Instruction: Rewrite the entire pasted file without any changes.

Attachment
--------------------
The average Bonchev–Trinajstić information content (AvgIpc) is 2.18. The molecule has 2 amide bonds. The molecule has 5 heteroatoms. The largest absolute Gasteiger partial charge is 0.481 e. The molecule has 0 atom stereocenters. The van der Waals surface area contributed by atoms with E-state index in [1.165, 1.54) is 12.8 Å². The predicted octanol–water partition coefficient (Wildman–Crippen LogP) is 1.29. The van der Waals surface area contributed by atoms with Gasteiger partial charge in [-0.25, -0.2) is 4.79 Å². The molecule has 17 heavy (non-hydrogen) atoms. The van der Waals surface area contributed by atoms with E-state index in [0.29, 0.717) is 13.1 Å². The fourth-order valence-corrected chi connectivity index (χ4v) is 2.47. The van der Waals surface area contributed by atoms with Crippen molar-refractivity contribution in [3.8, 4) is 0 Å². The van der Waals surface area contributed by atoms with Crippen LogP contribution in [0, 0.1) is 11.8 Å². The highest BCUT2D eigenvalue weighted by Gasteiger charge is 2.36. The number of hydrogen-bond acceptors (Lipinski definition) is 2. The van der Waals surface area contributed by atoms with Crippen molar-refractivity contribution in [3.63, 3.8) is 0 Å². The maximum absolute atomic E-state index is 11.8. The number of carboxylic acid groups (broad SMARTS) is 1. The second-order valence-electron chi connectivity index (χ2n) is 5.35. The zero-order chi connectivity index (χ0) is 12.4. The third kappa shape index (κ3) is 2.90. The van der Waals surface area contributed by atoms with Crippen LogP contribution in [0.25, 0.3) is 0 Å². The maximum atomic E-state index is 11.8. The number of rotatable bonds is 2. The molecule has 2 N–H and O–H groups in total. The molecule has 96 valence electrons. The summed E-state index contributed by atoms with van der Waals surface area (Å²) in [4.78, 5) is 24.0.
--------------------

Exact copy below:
The average Bonchev–Trinajstić information content (AvgIpc) is 2.18. The molecule has 2 amide bonds. The molecule has 5 heteroatoms. The largest absolute Gasteiger partial charge is 0.481 e. The molecule has 0 atom stereocenters. The van der Waals surface area contributed by atoms with E-state index in [1.165, 1.54) is 12.8 Å². The predicted octanol–water partition coefficient (Wildman–Crippen LogP) is 1.29. The van der Waals surface area contributed by atoms with Gasteiger partial charge in [-0.25, -0.2) is 4.79 Å². The molecule has 17 heavy (non-hydrogen) atoms. The van der Waals surface area contributed by atoms with E-state index in [0.29, 0.717) is 13.1 Å². The fourth-order valence-corrected chi connectivity index (χ4v) is 2.47. The van der Waals surface area contributed by atoms with Crippen molar-refractivity contribution in [3.8, 4) is 0 Å². The van der Waals surface area contributed by atoms with Crippen LogP contribution in [0, 0.1) is 11.8 Å². The highest BCUT2D eigenvalue weighted by Gasteiger charge is 2.36. The number of hydrogen-bond acceptors (Lipinski definition) is 2. The van der Waals surface area contributed by atoms with Crippen molar-refractivity contribution in [3.63, 3.8) is 0 Å². The maximum absolute atomic E-state index is 11.8. The number of carboxylic acid groups (broad SMARTS) is 1. The second-order valence-electron chi connectivity index (χ2n) is 5.35. The zero-order chi connectivity index (χ0) is 12.4. The third kappa shape index (κ3) is 2.90. The van der Waals surface area contributed by atoms with Crippen LogP contribution in [0.25, 0.3) is 0 Å². The maximum atomic E-state index is 11.8. The number of rotatable bonds is 2. The molecule has 2 N–H and O–H groups in total. The molecule has 96 valence electrons. The summed E-state index contributed by atoms with van der Waals surface area (Å²) in [4.78, 5) is 24.0.